Tuesday, May 27, 2014

Seeking our truest, strongest, deepest self: William James and commitment in youth sports

During the past year I’ve thought an awful lot about commitment, especially what it means for youth sport athletes. In this time our oldest son (now 15) has moved from an assortment of activities – running, basketball, football, and volleyball – in order to focus on his sport of choice, which is soccer. He has gradually immersed himself in the practice tradition with hopes to see just how good he can become.

His decision brings to mind a passage from philosopher William James. In Psychology: The Briefer Course, James writes: “So the seeker of his truest, strongest, deepest self must review the list carefully, and pick out the one on which to stake his salvation. All other selves thereupon become unreal, but the fortunes of this self are real.” James was an unabashed advocate of the “strenuous life” which included a modicum of potential risk and precipitousness. To this point, a youth sport athlete commitment to a single sport exemplifies the kind of strenuous life James had in mind which could potentially lead to a life of significance.

James’ quote raises a number of pertinent questions not only for youth sport athletes, but for their parents and guardians, coaches and youth sport administrators as well. For example, what does it mean for youth sport athletes to seek out this truest, strongest, and deepest self? At what point in terms of physiological and psychological development are they capable of making a fully informed decision? If these athletes decide to specialize on one sport, are their potential risks related their own health? Similarly, to what extent does specialization potentially bring about risks related to academic success, the development of social relationships, or the potential of becoming self-absorbed and/or tunnel-minded? Finally, by virtue of choosing only one sport, what is the potential loss (and gain) in terms of other experiences?

Given the limited scope of this post, I’ll take up just one question related to James’ quote. When youth sport athletes choose to commit themselves to soccer (or basketball, tennis, or any other sport) we hope this commitment involves the athlete’s truest, strongest, deepest self, as opposed to a self which is projected by the parents. When children are forced into a sports commitment, they may end up hating the sport or the parent(s) or both. Conversely, when children become gradually immersed in the sport practice community, developing their own agency in addition to skill acquisition and friendships, they potentially develop a lifelong love affair with their sport of choice.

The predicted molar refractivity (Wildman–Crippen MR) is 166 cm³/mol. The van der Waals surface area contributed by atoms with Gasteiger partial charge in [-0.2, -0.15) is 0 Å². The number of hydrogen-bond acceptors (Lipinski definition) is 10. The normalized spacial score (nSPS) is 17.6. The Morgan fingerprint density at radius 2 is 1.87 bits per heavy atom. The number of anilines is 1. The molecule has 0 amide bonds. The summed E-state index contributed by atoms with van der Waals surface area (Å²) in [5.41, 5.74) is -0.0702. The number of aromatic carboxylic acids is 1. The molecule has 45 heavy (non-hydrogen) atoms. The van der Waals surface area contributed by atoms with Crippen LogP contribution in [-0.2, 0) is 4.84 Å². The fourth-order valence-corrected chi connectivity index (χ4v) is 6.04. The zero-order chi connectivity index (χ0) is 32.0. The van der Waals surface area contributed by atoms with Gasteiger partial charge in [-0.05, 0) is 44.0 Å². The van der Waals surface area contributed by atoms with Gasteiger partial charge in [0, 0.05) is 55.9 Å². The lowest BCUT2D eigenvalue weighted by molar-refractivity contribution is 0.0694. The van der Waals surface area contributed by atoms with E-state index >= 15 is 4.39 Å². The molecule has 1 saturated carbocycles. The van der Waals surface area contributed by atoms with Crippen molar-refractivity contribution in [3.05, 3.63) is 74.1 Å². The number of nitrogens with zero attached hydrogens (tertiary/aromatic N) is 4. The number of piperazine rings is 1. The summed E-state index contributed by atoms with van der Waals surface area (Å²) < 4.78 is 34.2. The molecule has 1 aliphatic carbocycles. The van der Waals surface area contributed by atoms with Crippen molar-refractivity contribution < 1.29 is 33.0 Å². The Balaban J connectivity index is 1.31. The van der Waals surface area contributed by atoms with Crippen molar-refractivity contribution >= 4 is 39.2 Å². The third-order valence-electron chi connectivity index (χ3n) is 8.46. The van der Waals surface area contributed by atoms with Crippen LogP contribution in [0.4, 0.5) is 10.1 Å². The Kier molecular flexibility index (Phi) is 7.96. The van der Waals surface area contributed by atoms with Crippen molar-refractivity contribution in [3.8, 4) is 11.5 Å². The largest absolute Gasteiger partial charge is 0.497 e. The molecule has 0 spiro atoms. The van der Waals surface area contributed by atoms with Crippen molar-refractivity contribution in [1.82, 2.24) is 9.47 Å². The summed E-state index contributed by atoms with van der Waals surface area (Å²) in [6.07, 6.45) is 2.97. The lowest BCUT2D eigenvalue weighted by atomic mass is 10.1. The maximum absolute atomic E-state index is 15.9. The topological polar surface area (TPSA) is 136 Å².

Making a commitment, or deciding to specialize on one particular sport, requires a deliberate focus on one pursuit, but at the same time pushes aside alternative experiences and, potentially, relationships. Athletes of all ages and levels need to be wary that the pursuit of excellence, in the form of commitment is not without inherent risk, ones that would cause concern, even for William James. As Rick Reilly, columnist for ESPN the Magazine wrote recently, “The price of greatness is more than you want to pay. The world's most legendary athletes are usually the ones most wildly out of balance. . . Andre Agassi grieves, to this day, the childhood he gave up while hitting over a million practice balls. Enjoy your heroes, but don't envy them.” Our own commitments, and those of our children and other youngsters, bring about both opportunities and consequences. We are prudent to think carefully, and help the youth in our purview do the same, as we consider our commitments to sport.

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